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in plain air 177
Running at Hendry's
For head with foot hath private amitie
And both with moons and tides.
-- herbert
I've always loved the old sonnet sequences more than any of the sonnets
in them, magnifi cent or lovely as these may be. The sequences take up as
no single poem can the unpredictable mix of experiences and themes with
the prevailing passion, all going on during a longish stretch of time. Then
there are the scraps of narrative that come out incidentally, the shifts
(alas) in the passion itself, the sense that each poem is being done at a sit-
ting with the time passing, that an idea that doesn't come through satis-
factorily here may turn up later (only now with a fresh secondary theme
jostling it which later becomes itself a main theme), the untidy couplings
of metaphysics and peevishness, jealousy or other unworthy emotions,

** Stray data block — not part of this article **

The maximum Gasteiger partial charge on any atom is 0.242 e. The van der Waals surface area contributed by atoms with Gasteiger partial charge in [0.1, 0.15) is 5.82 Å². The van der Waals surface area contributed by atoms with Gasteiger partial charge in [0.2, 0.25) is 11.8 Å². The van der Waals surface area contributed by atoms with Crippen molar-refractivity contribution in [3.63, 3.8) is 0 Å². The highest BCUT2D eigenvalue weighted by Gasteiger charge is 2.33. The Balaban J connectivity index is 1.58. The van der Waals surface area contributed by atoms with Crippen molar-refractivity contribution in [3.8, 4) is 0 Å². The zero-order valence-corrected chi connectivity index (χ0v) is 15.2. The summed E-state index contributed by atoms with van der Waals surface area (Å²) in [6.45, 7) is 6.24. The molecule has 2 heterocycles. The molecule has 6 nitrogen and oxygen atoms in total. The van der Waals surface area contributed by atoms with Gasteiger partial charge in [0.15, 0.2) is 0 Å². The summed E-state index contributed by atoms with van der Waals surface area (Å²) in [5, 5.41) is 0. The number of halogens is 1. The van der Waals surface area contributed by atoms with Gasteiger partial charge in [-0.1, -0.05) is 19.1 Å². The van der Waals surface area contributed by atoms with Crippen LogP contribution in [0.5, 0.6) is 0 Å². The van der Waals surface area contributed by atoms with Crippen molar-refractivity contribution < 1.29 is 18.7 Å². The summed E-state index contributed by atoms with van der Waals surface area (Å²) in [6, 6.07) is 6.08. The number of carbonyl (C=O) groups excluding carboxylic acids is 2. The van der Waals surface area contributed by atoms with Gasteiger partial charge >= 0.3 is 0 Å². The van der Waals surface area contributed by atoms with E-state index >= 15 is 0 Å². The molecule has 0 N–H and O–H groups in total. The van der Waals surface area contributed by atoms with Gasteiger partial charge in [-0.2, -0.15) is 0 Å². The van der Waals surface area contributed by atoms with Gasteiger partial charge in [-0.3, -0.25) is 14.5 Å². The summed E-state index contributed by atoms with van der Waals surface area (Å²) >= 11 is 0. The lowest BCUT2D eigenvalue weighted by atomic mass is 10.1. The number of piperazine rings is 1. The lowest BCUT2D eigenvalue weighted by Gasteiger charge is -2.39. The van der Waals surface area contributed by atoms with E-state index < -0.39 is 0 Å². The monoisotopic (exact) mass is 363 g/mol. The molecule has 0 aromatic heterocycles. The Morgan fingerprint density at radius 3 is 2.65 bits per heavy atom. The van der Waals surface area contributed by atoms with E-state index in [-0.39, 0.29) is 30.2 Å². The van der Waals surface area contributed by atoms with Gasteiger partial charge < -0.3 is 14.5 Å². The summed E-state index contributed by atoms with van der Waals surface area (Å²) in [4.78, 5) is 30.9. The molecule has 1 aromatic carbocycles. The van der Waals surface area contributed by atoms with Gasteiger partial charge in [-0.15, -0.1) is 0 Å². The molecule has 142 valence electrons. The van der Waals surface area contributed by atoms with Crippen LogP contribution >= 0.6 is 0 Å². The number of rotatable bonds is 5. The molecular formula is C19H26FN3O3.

this or that unrelated preoccupation obtruding along the way, the speaker
himself changing willy-nilly, the bits of news, glooms, dull stretches, ela-
tions -- and the old types, the anniversary sonnet, the insomniac sonnet,
the sonnet about the sonnet.
When I found myself taking up running at the height of the craze, a
byproduct was that phrases kept coming to mind, pieces of poems, hav-
ing to do not only with running but also with the not especially beautiful
or otherwise remarkable beach where I ran. I had come to love the place
for its shapes, tones, smells and the rest, not least the people that showed
up there. All this, with its daily, hourly changeableness, I was each day
looking forward obsessively to visiting. So here was a passion, and it oc-
curred to me that I could cross the new craze with an old craze and do a
sonnet sequence, drawing on whatever came in handy in the older craze,
for treatment of what I was doing down at Hendry's nearly every day, over
the weeks, the months, the unspectacular seasons.